In my previous post, I wrote that while the ALG approach suggests adults can pick up languages as easily as young children can if they have the same learning environment and approach, even if language learning is harder for adults, the response should be to help them by offering them more of what children get rather than less.
I focused on how children naturally get many understandable experiences that allow them to pick up language without translation or study.
This kind of high-quality comprehensible input isn’t easily available to many adult beginning learners.
I’ve written a lot about the Automatic Language Growth, or ALG, approach to language learning, which is based on the idea that adults can learn languages as easily and as well as children if they learn them like children.
While I discuss how that idea may be accurate, I don’t expect anyone to necessarily accept it without more support from formal research into this area.
Although many studies have found that people typically achieve less the older they begin learning a new language, adults and children typically have very different language learning experiences and approaches, and there is very little research that really tries to control for these differences.
Let’s assume though that the brain does lose some ability with maturity, making it inherently more difficult to learn a language well as an adult than as a child.
Many language learning methods, programs, and products are touted as new, different, or even revolutionary, yet a cursory examination reveals they’re at most a rehashing of what’s been done already in many other times and places.
Automatic Language Growth, or ALG, is a comprehension-based language learning method with the distinct proposition that adults can effortlessly approach native-like abilities in new languages if they acquire them as young children appear to—learning implicitly without study, translation, or practice, and letting speaking emerge gradually over a long “silent period” of mostly listening.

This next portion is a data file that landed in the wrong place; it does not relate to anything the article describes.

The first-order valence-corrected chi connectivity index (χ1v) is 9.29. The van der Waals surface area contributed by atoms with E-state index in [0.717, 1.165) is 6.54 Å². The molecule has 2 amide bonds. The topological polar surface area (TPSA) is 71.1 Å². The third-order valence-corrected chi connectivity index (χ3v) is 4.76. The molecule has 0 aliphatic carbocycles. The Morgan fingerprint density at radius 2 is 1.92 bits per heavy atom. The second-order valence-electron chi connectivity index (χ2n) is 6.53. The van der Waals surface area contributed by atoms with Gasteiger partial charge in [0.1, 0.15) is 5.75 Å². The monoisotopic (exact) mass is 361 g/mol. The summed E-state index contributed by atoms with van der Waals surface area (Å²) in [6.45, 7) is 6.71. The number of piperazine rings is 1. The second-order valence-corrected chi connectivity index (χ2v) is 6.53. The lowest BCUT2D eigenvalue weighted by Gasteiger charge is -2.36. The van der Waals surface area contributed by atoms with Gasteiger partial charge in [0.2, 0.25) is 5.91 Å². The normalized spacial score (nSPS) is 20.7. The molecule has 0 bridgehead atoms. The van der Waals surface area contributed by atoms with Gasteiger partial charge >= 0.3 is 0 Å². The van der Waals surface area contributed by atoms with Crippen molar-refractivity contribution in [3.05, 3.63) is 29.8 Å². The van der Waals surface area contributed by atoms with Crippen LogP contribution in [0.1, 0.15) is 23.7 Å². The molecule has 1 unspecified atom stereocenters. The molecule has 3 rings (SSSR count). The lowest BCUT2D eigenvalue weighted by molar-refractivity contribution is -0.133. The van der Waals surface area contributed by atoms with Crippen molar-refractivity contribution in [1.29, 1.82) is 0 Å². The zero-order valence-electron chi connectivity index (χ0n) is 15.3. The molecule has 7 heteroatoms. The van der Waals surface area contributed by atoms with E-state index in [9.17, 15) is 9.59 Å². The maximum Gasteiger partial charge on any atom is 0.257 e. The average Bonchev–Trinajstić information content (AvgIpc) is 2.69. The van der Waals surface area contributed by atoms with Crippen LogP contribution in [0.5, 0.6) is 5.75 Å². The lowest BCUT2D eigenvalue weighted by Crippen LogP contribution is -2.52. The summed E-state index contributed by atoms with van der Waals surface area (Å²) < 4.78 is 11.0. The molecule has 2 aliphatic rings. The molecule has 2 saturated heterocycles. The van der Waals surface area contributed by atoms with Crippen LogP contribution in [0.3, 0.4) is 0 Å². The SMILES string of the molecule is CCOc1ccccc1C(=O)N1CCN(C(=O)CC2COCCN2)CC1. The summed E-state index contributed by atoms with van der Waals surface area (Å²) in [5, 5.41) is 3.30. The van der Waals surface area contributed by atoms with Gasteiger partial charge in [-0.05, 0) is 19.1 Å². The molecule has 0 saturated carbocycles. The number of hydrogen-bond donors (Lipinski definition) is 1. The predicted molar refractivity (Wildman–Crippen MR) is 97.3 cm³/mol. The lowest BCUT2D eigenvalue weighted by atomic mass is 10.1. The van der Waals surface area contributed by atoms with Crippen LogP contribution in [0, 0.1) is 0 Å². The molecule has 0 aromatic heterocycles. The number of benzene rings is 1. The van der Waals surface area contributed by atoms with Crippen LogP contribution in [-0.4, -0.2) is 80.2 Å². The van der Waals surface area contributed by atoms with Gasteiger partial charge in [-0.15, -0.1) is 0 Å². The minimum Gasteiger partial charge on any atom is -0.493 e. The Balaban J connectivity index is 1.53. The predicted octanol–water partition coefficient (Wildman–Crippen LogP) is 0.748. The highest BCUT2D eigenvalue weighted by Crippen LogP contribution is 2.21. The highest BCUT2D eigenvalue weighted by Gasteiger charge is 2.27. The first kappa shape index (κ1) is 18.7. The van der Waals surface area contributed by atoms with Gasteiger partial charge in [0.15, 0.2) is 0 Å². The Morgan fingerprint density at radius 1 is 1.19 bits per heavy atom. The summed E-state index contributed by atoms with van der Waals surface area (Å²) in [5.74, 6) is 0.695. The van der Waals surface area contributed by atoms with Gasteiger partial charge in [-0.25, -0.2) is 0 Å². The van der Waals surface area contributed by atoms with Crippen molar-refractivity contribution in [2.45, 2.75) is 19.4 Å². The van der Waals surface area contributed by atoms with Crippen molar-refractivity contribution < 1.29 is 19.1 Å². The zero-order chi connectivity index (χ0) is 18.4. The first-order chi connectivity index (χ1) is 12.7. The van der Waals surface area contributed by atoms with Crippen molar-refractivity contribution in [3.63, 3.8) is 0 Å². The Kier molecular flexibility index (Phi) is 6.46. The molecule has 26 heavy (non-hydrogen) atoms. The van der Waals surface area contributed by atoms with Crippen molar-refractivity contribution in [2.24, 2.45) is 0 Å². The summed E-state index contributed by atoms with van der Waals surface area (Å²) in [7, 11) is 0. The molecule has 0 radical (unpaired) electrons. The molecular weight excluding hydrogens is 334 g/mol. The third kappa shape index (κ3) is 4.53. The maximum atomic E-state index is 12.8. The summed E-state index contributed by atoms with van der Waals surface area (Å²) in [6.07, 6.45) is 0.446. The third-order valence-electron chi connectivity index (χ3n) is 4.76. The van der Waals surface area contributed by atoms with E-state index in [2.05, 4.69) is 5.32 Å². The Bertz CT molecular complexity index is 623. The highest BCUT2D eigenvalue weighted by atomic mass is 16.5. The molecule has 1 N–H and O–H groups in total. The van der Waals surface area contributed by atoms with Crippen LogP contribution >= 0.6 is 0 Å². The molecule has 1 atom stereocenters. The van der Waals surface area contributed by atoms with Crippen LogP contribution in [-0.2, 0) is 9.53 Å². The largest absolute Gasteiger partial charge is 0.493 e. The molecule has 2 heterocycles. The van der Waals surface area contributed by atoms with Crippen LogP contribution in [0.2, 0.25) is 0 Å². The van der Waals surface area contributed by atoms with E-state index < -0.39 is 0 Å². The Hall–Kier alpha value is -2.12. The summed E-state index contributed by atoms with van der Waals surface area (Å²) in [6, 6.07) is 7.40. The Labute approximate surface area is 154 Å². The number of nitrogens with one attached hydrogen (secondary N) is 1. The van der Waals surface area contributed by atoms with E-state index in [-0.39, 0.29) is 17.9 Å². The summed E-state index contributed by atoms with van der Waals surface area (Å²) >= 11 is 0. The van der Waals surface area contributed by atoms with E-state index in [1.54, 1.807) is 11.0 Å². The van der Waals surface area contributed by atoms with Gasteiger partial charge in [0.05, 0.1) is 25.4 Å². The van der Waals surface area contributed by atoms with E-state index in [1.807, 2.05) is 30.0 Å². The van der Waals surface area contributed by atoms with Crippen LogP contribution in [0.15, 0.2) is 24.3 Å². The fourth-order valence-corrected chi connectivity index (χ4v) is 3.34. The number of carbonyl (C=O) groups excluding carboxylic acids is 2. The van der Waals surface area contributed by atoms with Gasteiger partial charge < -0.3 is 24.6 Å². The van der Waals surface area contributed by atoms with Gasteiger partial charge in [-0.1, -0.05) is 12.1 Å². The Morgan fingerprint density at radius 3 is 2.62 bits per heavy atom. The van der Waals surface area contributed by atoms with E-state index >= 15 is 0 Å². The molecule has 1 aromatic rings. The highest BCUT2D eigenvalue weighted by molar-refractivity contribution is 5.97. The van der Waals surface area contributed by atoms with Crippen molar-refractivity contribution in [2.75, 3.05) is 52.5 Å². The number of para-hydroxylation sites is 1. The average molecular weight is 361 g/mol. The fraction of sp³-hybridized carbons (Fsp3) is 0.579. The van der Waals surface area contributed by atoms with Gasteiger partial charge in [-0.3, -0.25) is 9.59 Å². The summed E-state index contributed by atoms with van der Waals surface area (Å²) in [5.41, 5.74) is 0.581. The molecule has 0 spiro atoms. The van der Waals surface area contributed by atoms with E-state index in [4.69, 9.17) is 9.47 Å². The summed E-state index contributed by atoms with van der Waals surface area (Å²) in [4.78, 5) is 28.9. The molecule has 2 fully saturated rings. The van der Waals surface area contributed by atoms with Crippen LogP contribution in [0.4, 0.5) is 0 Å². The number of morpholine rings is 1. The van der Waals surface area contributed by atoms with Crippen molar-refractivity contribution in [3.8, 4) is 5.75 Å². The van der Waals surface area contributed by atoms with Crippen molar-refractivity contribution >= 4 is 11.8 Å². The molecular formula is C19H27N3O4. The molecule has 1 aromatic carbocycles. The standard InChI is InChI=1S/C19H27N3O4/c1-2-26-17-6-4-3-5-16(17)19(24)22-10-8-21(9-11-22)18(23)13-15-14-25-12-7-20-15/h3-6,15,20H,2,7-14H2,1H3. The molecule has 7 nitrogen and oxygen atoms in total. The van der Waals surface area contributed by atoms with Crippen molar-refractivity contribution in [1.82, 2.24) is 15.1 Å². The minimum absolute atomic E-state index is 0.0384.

The ALG approach has primarily been implemented at the AUA Thai Program in Bangkok.
Students there attend classes where they watch and listen as two teachers tell stories, have discussions, make jokes, and give demonstrations, all in Thai.
The AUA Thai teachers use tools like props, gestures, and drawings to make what they’re saying comprehensible; this non-verbal communication is reduced in higher levels as students gain understanding of the spoken language.
This leaves those who want to use the ALG approach to pick up another language somewhere else having to find ways to implement it for themselves.
This can be difficult, but there are more opportunities than ever to get comprehensible input in one’s target language using media like TV and videos online, and, with the help of tutors and techniques like Crosstalk, create input that’s highly understandable as a beginner.
It’s also possible to apply ALG for oneself by attending classes at a language school that doesn’t specifically follow the method as the AUA Thai Program does.
When discussing language learning and input-based approaches like Automatic Language Growth (ALG), I encounter many people who insist that you need to have someone correcting you in order to learn to speak a language properly, especially if it’s a “difficult” one like Thai or Mandarin that has tones and other features that don’t exist in English.
They are often quite adamant about the need for instruction and constant correction and can’t seem to conceive of an adult learner being able to pronounce a language correctly without study and practice.
In my experience, it is possible even as an adult to learn to speak a language pretty clearly, to say the least, without any explicit instruction or practice.
One thing that has kept me going through difficulties and discouragement in working to apply Automatic Language Growth (ALG) and related methods to help myself and others learn languages is the many moments where I’ve experienced effortless and enjoyable language learning.
When I was learning Mandarin Chinese without study, trying to pick it up by watching TV shows and cartoons, there would be moments where new words and grammar would suddenly click into place.
The context made the meaning of these pieces of the language abundantly clear, and I would instantly understand them, be able to remember them, and automatically start to think using them.